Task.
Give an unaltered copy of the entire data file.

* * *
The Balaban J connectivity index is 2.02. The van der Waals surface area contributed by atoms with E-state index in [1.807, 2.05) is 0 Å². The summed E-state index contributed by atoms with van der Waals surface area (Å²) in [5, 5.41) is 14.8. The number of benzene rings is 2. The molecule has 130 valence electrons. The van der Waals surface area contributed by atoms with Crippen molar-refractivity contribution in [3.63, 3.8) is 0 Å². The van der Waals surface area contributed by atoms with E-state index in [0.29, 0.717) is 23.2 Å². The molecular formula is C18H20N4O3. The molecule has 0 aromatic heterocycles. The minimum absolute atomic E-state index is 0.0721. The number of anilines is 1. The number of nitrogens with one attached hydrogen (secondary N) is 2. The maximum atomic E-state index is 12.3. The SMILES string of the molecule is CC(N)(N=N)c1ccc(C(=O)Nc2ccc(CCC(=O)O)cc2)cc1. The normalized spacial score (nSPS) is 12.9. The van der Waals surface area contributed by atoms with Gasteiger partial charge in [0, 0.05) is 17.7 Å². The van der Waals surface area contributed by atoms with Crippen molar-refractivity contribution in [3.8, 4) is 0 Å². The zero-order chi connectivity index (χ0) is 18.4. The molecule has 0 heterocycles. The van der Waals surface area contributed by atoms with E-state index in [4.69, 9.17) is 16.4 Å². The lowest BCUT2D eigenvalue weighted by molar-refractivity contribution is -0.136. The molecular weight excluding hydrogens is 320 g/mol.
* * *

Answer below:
The Balaban J connectivity index is 2.02. The van der Waals surface area contributed by atoms with E-state index in [1.807, 2.05) is 0 Å². The summed E-state index contributed by atoms with van der Waals surface area (Å²) in [5, 5.41) is 14.8. The number of benzene rings is 2. The molecule has 130 valence electrons. The van der Waals surface area contributed by atoms with Crippen molar-refractivity contribution in [3.63, 3.8) is 0 Å². The van der Waals surface area contributed by atoms with E-state index in [0.29, 0.717) is 23.2 Å². The molecular formula is C18H20N4O3. The molecule has 0 aromatic heterocycles. The minimum absolute atomic E-state index is 0.0721. The number of anilines is 1. The number of nitrogens with one attached hydrogen (secondary N) is 2. The maximum atomic E-state index is 12.3. The SMILES string of the molecule is CC(N)(N=N)c1ccc(C(=O)Nc2ccc(CCC(=O)O)cc2)cc1. The normalized spacial score (nSPS) is 12.9. The van der Waals surface area contributed by atoms with Gasteiger partial charge in [0, 0.05) is 17.7 Å². The van der Waals surface area contributed by atoms with Crippen molar-refractivity contribution in [3.8, 4) is 0 Å². The zero-order chi connectivity index (χ0) is 18.4. The molecule has 0 heterocycles. The van der Waals surface area contributed by atoms with E-state index in [4.69, 9.17) is 16.4 Å². The lowest BCUT2D eigenvalue weighted by molar-refractivity contribution is -0.136. The molecular weight excluding hydrogens is 320 g/mol.